FB Pixel no scriptApple takes down over 30,000 games from China app store in one day | KrASIA

Apple takes down over 30,000 games from China app store in one day

Written by Wency Chen Published on   2 mins read

All paid games now need government approval—something only 750 Chinese and 27 imported titles have accomplished this year.

iPhone maker Apple has taken down more than 30,000 mobile games from its Chinese app store on August 1 according to local app data tracker Qimai, in what is the largest single removal yet of unlicensed games in a clampdown that started as early as July.

Apple removed the apps to comply with Chinese gaming regulations, which require all paid games or games with in-app purchases to be approved by the State Administration of Press, Publication, Radio, Film, and Television of China.

The company updated its rules in February this year to satisfy the regulation, which was passed in 2016, and asked developers and publishers of paid games to provide licenses by the end of June. In June, the company also informed developers in China that the removal would occur in July, KrASIA reported.

“It’s long-anticipated,” a game developer at a large Chinese internet company, who wished to remain anonymous told KrASIA. While Android app stores have long implemented the 2016 rule, Apple has kept unlicensed games online via a loophole—allowing new games to stay in the store while waiting for a license.

“[The regulation is to] maintain the user experience and environment and make sure the iOS content ecosystem is healthy,” the developer said. “If Apple didn’t comply with the regulators’ policies, the entire Chinese app store would be at risk.”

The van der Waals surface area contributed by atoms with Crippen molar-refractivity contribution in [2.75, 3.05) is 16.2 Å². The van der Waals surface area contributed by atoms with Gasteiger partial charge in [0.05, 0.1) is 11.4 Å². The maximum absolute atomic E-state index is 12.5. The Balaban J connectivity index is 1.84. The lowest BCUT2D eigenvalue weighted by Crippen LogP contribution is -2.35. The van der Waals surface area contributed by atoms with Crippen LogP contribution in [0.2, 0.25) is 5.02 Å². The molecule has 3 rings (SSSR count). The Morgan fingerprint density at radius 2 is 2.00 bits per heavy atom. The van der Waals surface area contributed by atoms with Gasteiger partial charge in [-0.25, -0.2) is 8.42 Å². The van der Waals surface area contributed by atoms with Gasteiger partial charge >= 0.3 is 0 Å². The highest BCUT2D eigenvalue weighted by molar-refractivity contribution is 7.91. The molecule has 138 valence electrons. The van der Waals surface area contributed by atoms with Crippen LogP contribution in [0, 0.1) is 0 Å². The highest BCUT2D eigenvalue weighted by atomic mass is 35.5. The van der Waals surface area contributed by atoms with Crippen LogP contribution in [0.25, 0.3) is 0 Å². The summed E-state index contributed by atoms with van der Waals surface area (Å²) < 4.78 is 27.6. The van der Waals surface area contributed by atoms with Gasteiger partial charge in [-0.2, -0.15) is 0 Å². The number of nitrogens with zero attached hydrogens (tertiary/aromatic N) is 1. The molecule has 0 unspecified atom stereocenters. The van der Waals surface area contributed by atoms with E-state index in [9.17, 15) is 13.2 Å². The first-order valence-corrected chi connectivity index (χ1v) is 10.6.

China is the biggest market for Apple. Whereas the app store ecosystem generated USD 519 billion in billings and sales worldwide in 2019, Chinese users accounted for almost half those sales, at USD 246 billion. Apple takes a 30% cut of digital transactions, the so-called “Apple Tax”.

It is unclear why Apple has waited until now to enforce the rule.

The developer told KrASIA that scrutiny from Chinese authorities probably began in 2019 when the game-license freeze ended after almost one year. The takedown proceeded slowly due to rounds of submissions and oversight as well as holidays in between.

“The removal this time hurts small and mid-sized gaming companies and indie developers most,” the developer added.

So far, 750 Chinese titles and 27 imported titles have obtained approvals this year from the regulator. Last year, 1,570 games obtained approvals.


Auto loading next article...